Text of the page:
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12.0 Conclusion

In this article I hope to have demonstrated that a landscape scale apprehension of tells is a valuable complement to traditional studies in furthering our understanding of these enigmatic monuments. A GIS-based study of visibility is important for moving the discussion away from artefacts or floor plans, and into language relating the settlements to the landscape contexts in which they are situated. Importantly, by conducting a study of real tells in a real case study landscape, the work addresses some of the ambiguities that have developed with existing studies regarding the basic dimensionality and nature of tell visibility.

The approach has sought to replicate the visual research methods of the Phenomenological school, but in practice the analysis took place within the formal environment of the GIS. Here a tight methodology has been applied, with the same analytical procedures applied to each case-study monument. The results of this analysis are reproducible, and quantifiable.

This research has also sought to introduce novel, and more holistic ways to approach the results achieved with visibility analysis. The evidence from the study area suggests that people were habitually in visual contact with relatively small portions of the surrounding landscape, but that vision was deliberately directed to these zones, and afforded high or, at worst, medium quality of information. From a perspective that sees the act of looking as an aspect of being in the world, this suggests that tells were located to afford the occupants practical visual information from the floodplain, serving to inform on and further their personal projects within the world. Anthropological studies inform on the range of visual events occurring in a floodplain environment, and their importance for structuring social organisation. The similarity in the morphology of visibility from the tells with earlier settlement forms in the open floodplain, accords with the archaeological evidence in suggesting continuity among changing settlement fashions. Ultimately this analysis gives us an understanding of how people understood their worlds and how they were disposed towards them. In the context of southeast Europe tells, visibility analyses allows us to approach the significance of the places earmarked for the initiation of long-term building projects, giving rise to monumental tells.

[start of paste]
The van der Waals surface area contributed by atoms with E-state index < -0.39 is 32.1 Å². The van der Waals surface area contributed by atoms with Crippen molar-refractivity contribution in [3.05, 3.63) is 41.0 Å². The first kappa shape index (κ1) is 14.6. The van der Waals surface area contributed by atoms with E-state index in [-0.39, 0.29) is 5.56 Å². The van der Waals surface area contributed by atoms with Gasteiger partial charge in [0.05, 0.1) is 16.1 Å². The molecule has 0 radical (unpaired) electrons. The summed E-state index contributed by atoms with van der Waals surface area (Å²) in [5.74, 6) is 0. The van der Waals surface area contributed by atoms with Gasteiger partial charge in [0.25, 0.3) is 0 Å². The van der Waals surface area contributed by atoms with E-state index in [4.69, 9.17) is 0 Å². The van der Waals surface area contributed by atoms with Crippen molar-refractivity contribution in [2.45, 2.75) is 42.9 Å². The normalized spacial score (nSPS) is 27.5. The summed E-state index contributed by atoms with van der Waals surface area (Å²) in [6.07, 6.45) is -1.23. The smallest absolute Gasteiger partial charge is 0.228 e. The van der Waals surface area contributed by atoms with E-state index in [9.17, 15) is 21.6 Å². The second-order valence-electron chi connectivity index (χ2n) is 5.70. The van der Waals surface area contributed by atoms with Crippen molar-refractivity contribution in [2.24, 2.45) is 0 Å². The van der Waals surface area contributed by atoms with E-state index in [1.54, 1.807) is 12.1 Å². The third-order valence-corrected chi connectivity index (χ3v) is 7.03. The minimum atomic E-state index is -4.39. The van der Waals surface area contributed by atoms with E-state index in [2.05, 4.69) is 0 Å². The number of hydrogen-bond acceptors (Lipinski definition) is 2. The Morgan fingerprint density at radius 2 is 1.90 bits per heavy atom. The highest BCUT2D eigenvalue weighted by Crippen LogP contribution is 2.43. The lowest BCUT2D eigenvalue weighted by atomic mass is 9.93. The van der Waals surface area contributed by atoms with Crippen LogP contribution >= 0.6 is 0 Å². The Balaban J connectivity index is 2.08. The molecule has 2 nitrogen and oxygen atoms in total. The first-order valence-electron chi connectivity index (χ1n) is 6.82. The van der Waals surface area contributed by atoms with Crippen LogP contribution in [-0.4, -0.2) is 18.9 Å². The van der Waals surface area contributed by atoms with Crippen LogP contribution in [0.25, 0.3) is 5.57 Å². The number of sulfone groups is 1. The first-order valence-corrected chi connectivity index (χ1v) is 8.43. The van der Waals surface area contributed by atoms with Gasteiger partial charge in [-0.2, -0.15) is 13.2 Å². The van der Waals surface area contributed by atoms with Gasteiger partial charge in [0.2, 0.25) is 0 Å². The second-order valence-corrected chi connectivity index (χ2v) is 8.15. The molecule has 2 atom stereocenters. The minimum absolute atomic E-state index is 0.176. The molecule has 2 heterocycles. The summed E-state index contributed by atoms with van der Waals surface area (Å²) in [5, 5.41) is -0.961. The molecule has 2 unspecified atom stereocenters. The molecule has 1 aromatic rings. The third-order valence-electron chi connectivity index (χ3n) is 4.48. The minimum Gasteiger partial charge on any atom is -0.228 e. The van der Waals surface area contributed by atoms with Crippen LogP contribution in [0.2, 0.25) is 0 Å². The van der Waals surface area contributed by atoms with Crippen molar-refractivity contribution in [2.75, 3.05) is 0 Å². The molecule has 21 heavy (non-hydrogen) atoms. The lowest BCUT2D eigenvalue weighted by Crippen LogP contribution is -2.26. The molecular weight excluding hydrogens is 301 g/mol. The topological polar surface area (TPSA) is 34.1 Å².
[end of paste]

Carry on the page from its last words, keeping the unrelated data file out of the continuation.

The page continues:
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Last updated: Thur Nov 11 2004